When you start your dental career as a dental assistant, you have various paths you can take to move your dental career forward. Whether you decide to move towards the business side of the dental industry or to advance your career on the clinical side, as a dental assistant, you have the room to choose where you can go.
If you are interested in advancing your dental career from the clinical prospect, then you might want to consider becoming a dental hygienist. Even though you will not be a dentist or dental specialist, you will gain more responsibility as a hygienist and allows you to pace yourself to become a dentist, if you choose. So, what can you expect?
Although a dental assistant and hygienist can seem similar, their positions differ from one another. Dental hygienist responsibilities can vary from the state since each state sets their regulations of what they can offer legally, but overall hygienist works closely with the dentist to meet and treat their patient’s oral health needs.
Their duties and responsibilities can vary depending on where you plan to practice, but you can expect to do some of the following
- Perform preliminary exams and screening procedures.
- Take dental x-rays and develop them.
- Document dental care and treatment plans on patient’s chart.
- Remove and clean stains, plaque, and tartar from teeth.
- Apply preventative material on the teeth.
- Make impressions of patient’s teeth.
- Educate patients on oral hygiene strategies and how diet affects our oral health.
- Perform office management activities.
These are just some of the few responsibilities you can expect when you become a hygienist. Again, it is dependent on the state in which you decide to practice that will determine what your duties will be. You can expect to spend more time with patients than as a dental assistant, so having excellent communication skills and compassion is a plus.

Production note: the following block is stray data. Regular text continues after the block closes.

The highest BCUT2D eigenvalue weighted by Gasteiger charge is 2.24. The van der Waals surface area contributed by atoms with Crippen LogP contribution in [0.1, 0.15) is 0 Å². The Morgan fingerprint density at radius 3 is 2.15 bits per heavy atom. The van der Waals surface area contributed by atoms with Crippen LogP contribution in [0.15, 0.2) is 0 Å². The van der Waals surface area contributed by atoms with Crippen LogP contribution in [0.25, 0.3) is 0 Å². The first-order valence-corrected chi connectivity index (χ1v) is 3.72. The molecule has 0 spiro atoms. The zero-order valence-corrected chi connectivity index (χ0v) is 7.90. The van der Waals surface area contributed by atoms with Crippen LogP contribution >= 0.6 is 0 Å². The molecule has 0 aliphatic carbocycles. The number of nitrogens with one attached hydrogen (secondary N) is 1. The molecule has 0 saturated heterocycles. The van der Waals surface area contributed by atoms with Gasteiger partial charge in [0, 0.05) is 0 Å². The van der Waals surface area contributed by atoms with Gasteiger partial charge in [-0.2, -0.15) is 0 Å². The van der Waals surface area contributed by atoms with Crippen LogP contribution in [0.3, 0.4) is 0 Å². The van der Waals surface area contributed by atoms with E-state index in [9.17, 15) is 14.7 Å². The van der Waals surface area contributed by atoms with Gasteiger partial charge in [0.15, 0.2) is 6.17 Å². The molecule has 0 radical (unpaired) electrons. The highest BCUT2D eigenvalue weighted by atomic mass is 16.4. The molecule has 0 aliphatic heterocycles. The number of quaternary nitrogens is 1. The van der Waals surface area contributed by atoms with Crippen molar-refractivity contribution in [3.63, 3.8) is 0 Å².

Becoming a Hygienist
You will need to go back to school to become a hygienist. Depending on your state’s requirements, you might need to have an associate degree or a bachelor’s degree. Verify with state regulations before applying in any dental hygienist program and that it is from an accredited dental hygiene school.
The most common level of education you need to be a hygienist is an associate degree, but you can be asked to have a higher education level. To look for accredited programs, you can check out the American Dental Association website for a program.
Besides having an education, you will need a license from your state to practice. After completion of your program, you will be required to pass a written and clinical exam to get a license. Again, check with your state for specific requirements.
As you advance your clinical career, you become more independent in the work you do with the patients. Experience working with your patients more as you take care of their oral health needs and an independent worker by becoming a hygienist. Plus you get the perks of having a
- Flexible schedule (work full-time, part-time, on weekends, or for multiple practices).
- Competitive salary
- Growth in employment
According to the Bureau of Labor Statistics, the employment growth for a dental hygienist is projected to grow 20 percent from 2016 to 2026, which is higher than most occupations. Depending on the state you practice, employment and average wage can vary so, you want to research the employment prospects by state.
If you are not ready to enter into a three-year program, consider starting your dental career as a dental assistant. You can become a dental assistant in 12-weeks or less than six months. At The Core Foundation, we have both an on-site and online program for Dental Assisting. To learn more about our program, check out our Dental Assisting page.